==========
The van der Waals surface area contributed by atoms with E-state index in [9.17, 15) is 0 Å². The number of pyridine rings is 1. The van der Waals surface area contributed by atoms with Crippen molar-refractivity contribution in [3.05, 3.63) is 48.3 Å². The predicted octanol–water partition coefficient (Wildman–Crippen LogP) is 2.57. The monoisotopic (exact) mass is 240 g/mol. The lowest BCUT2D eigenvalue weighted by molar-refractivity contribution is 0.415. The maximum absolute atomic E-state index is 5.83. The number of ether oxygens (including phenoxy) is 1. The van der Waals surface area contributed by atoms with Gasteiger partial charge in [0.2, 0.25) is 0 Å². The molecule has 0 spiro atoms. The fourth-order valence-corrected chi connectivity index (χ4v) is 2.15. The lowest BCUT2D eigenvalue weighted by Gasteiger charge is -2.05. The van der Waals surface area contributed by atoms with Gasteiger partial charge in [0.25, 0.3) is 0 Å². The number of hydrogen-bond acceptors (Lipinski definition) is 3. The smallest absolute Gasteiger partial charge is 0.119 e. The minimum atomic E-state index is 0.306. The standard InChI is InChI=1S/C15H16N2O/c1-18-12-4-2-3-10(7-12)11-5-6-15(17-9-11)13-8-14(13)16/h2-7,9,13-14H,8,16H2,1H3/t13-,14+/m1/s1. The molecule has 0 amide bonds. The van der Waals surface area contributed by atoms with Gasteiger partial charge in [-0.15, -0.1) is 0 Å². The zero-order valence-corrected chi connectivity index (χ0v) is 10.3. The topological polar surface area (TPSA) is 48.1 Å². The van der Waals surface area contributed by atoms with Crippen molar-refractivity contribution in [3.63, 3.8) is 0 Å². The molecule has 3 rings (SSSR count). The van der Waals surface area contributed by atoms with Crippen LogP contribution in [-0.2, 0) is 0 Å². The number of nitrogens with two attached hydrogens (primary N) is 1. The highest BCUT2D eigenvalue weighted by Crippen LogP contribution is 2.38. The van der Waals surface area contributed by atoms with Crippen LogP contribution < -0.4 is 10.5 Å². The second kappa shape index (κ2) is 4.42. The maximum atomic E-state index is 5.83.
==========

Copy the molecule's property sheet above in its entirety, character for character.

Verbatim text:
The van der Waals surface area contributed by atoms with E-state index in [9.17, 15) is 0 Å². The number of pyridine rings is 1. The van der Waals surface area contributed by atoms with Crippen molar-refractivity contribution in [3.05, 3.63) is 48.3 Å². The predicted octanol–water partition coefficient (Wildman–Crippen LogP) is 2.57. The monoisotopic (exact) mass is 240 g/mol. The lowest BCUT2D eigenvalue weighted by molar-refractivity contribution is 0.415. The maximum absolute atomic E-state index is 5.83. The number of ether oxygens (including phenoxy) is 1. The van der Waals surface area contributed by atoms with Gasteiger partial charge in [0.2, 0.25) is 0 Å². The molecule has 0 spiro atoms. The fourth-order valence-corrected chi connectivity index (χ4v) is 2.15. The lowest BCUT2D eigenvalue weighted by Gasteiger charge is -2.05. The van der Waals surface area contributed by atoms with Gasteiger partial charge in [0.25, 0.3) is 0 Å². The number of hydrogen-bond acceptors (Lipinski definition) is 3. The smallest absolute Gasteiger partial charge is 0.119 e. The minimum atomic E-state index is 0.306. The standard InChI is InChI=1S/C15H16N2O/c1-18-12-4-2-3-10(7-12)11-5-6-15(17-9-11)13-8-14(13)16/h2-7,9,13-14H,8,16H2,1H3/t13-,14+/m1/s1. The molecule has 0 amide bonds. The van der Waals surface area contributed by atoms with Gasteiger partial charge in [-0.15, -0.1) is 0 Å². The zero-order valence-corrected chi connectivity index (χ0v) is 10.3. The topological polar surface area (TPSA) is 48.1 Å². The van der Waals surface area contributed by atoms with Crippen molar-refractivity contribution in [3.63, 3.8) is 0 Å². The molecule has 3 rings (SSSR count). The van der Waals surface area contributed by atoms with Crippen LogP contribution in [-0.2, 0) is 0 Å². The number of nitrogens with two attached hydrogens (primary N) is 1. The highest BCUT2D eigenvalue weighted by Crippen LogP contribution is 2.38. The van der Waals surface area contributed by atoms with Crippen LogP contribution < -0.4 is 10.5 Å². The second kappa shape index (κ2) is 4.42. The maximum atomic E-state index is 5.83.